• Sometimes the smoothest line isn’t the best line. Picking your way around roots and rocks adds a lot of cornering that actually makes the line more difficult. 
    • Sometimes the straight line isn’t the best choice either, if there is a slick root right in the middle of it. 
    • The most efficient line is usually somewhere in between the smooth and straight lines. Make your choice, commit, and use your E-bike to get you up to speed to float up that climb!
choosing a line on a technical climb

3. Body Position

Climbing on a mountain bike is a game of balance and traction. To maintain traction, you want to keep your body weight balanced with equal pressure on the front and rear wheels. Here’s how: 

  • Since you’re going uphill, shift your weight forward slightly to keep your front wheel from popping up. 
  • If you move your body too far forward, you may experience loss of traction with your rear wheel. This can sometimes be exaggerated by the added boost of power you get with a pedal-assist E-bike. Adjust your weight back on the saddle to maintain pressure and traction on the rear wheel.
  • While sitting, move your chest closer to the front wheel for steeper climbs and lift your chest away from the front wheel on more moderate grades. 
  • For extremely steep/loose climbs, lowering your seat while keeping your chest low/close to the handlebars will help maintain traction.

While E-bikes make climbing quicker, technical climbs will require more finesse and body movement on an E-bike. To maneuver your bike up rocks and roots, you will need to stand up! Here’s how: 

  • Lower your saddle and stand.
  • Maintain a consistent pressure on the pedals. Putting too much power into the down stroke will cause the rear wheel to spin out, particularly if you are in a higher support mode that amplifies your pedaling power.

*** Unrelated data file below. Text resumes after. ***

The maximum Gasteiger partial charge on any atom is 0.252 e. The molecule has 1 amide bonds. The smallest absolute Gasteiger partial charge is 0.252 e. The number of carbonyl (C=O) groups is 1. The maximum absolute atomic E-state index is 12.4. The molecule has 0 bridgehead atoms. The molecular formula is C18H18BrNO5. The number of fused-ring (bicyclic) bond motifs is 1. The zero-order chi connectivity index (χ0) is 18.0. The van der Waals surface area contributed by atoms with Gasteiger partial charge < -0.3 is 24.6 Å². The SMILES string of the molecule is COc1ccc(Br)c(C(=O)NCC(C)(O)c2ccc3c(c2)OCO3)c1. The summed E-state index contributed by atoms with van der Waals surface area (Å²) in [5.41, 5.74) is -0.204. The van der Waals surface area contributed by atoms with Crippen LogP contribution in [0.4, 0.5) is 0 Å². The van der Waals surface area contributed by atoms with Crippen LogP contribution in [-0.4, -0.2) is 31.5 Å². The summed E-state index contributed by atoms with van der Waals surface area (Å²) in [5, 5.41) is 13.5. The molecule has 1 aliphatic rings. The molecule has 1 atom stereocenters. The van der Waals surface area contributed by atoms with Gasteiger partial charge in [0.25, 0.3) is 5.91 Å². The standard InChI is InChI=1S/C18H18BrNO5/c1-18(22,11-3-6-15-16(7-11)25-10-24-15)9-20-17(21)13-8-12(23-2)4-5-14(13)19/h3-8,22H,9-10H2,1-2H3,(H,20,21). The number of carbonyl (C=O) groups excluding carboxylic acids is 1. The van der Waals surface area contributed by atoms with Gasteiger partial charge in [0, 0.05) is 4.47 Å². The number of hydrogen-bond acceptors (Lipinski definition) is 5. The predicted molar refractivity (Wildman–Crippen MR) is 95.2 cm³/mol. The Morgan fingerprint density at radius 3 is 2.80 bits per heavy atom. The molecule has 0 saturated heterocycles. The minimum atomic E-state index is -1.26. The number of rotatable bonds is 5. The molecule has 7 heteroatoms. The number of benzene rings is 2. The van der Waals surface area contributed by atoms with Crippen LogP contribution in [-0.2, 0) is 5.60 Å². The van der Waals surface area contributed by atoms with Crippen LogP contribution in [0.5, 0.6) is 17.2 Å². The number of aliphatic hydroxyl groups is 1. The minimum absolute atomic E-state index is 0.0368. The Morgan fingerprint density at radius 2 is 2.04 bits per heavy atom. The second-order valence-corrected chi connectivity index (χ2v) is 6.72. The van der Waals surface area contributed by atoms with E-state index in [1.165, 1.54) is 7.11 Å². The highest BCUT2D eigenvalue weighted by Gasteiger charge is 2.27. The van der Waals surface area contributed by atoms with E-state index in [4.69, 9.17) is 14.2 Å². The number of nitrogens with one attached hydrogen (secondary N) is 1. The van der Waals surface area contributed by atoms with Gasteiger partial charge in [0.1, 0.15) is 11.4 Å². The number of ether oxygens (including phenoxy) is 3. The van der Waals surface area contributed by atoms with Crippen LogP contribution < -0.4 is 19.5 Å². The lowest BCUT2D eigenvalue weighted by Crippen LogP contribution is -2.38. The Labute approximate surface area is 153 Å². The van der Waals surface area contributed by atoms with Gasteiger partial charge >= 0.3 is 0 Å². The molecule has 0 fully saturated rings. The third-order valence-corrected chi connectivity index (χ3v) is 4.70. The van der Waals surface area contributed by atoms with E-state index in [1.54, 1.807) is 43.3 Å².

• Keep your chest low and hips above the saddle, effectively spreading your body weight out so it’s easier to maintain traction on both the front and rear wheels. 
  • Elbows should be bent and wide, this will help you absorb bumps as you climb. 
  • For larger steps, lift your chest to unweight your front wheel, then move your chest forward to unweight your rear wheel briefly to clear the obstacle. Use your E-bike to get a surge of power with a pedal stroke as you approach the obstacle, then pause as you unweight your rear wheel. If you take a pedal with your rear wheel unweighted, you will likely spin out.
a woman climbing on an e-mtb with her chest down

Lowering my chest and moving my weight forward, I am balanced between my front and rear wheels.

a woman climbing on an e-mtb with her chest up

By lifting my chest up while climbing, I am unweighting my front wheel to get over a root or rock.

Perfecting your climbing skills on an E-bike takes practice, so don’t get discouraged. Keep at it and before you know it, you’ll be climbing up technical trails on your E-MTB with ease. Be sure to check out our other E-mountain bike skills guides below for tips on shifting, using your E-bike support modes, and going downhill!